Washington, July 4;Guards at the infamous Guantanamo Bay prison in Cuba are force-feeding inmates only after sunset and before sunrise during the Muslim holy month of Ramadan, a prison spokesman said, prompting an outcry that this action represented continuing cruelty rather than religious empathy.
Navy Captain Robert Durand said to the Miami Herald, “We understand that observing the daytime fast and taking nothing by mouth or vein is an essential component of Muslim observance of Ramadan… For those detainees on hunger strike we will ensure that our preservation of life through enteral feeding does not violate the tenets of their faith.”
“Enteral feeding” is technical military term in Gitmo for the procedure by which guards “shackle a captive into a restraint chair… then a Navy nurse inserts a tube into the captive’s nose to deliver a nutritional supplement down the back of his throat and into his stomach.”
As per the most recent reports 106 of the 166 inmates were on hunger strike and 45 inmates from that group were said to be designated for “naso-gastric feeding.” Reports also noted that three inmates were lodged in the prison’s hospital this week although none among them were said to have life threatening conditions.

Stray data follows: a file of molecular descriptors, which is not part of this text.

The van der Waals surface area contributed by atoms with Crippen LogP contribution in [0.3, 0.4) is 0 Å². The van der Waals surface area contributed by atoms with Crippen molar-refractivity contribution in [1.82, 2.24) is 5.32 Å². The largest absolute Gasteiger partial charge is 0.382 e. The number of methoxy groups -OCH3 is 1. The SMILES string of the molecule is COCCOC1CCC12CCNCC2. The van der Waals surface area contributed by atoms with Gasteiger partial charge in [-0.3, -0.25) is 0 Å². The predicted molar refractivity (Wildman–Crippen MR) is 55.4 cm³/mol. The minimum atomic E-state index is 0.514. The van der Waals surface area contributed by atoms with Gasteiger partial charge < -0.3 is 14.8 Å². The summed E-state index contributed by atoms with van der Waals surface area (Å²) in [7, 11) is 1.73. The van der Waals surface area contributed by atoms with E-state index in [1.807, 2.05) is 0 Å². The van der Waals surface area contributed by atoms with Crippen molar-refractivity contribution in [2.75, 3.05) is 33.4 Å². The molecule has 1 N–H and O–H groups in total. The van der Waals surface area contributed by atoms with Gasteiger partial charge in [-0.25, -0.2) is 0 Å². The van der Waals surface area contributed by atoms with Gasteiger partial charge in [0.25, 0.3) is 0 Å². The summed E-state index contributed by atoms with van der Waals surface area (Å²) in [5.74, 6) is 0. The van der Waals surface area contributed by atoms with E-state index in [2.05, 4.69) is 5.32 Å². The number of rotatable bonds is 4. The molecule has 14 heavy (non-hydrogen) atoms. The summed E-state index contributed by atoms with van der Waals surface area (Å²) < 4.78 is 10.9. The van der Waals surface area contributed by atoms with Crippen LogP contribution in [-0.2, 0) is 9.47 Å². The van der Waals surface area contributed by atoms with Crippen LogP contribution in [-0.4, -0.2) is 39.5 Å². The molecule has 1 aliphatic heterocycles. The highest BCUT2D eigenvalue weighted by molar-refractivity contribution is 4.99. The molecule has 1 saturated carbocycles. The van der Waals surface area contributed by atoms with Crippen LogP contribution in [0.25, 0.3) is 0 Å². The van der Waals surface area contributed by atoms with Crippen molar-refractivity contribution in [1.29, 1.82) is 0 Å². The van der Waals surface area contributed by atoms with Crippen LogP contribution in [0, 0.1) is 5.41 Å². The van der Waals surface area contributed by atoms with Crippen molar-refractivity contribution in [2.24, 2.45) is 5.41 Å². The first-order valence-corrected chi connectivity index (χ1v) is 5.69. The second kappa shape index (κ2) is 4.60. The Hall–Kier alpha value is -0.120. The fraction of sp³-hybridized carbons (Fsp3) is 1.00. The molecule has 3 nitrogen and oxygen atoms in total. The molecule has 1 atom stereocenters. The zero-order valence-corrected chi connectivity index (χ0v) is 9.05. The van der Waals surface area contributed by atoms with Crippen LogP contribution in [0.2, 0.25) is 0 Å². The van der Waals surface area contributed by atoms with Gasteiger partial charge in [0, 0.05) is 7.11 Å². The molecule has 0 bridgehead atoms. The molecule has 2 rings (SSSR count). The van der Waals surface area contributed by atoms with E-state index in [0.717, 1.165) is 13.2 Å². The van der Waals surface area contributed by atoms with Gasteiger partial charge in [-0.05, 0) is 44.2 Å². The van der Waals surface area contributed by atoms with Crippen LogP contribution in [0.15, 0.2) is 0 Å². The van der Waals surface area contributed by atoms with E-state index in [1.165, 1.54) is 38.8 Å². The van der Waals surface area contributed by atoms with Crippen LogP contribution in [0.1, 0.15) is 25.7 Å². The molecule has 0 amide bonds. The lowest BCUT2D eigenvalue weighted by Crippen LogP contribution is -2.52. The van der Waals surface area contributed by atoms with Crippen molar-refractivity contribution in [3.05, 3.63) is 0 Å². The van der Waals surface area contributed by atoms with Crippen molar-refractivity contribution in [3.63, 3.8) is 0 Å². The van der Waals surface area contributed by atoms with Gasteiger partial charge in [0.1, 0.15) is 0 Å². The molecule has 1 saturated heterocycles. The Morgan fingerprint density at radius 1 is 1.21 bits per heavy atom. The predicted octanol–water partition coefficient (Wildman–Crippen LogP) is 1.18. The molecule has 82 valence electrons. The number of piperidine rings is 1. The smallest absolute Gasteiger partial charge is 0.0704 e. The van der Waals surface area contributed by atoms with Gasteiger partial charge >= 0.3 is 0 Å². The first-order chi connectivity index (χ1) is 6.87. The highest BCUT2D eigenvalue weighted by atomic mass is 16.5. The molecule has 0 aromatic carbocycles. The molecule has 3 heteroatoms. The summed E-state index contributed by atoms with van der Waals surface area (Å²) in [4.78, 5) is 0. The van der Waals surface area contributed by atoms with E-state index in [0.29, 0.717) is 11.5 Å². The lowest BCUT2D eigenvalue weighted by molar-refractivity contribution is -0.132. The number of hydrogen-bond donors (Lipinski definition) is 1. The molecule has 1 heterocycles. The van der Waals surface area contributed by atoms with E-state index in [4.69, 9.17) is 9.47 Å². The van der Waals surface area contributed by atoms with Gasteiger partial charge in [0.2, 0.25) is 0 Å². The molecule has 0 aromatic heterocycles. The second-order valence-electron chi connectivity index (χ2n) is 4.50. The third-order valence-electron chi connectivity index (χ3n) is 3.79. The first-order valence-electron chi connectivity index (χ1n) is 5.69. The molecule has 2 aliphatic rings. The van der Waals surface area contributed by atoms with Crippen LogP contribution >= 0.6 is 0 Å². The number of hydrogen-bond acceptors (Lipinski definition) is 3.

Captain Durand was quoted saying that the Guantanamo Bay prison, or Gitmo as it is colloquially known, was sufficiently equipped to synchronise the force-feeding of inmates to the new schedule. This will be the twelfth Ramadan spent in American captivity for most “War on Terror” detainees, and it will stretch from July 8 to August 7 this year.
While the Obama administration has for years argued that it would press for closure of the prison it earned the wrath of human rights groups and other critics when in January this year it shuttered the Prisoner’s Resettlement Office, despite 86 inmates being cleared for release.
The Pentagon’s embarrassment over the hunger strike that began earlier this year was also compounded by the New York Times publishing an article headlined, Gitmo Is Killing Me, in which inmate Samir Naji Al Hasan Moqbel (35) described as “cruel punishment” the “painful, degrading and unnecessary,” experience of having a catheter inserted into him and of being force-fed via a tube through his nose.
However this week prison officials said that those detainees not currently on hunger strike would also have their meals scheduled accordingly, and they would comprise lamb, dates and honey and “zam zam water” from a well in Makkah.
The official commitment to the new schedule came after lawyers for inmates from Algeria, Syria and Saudi Arabia were said to have petitioned the courts to prohibit daytime tube-feedings during Ramadan.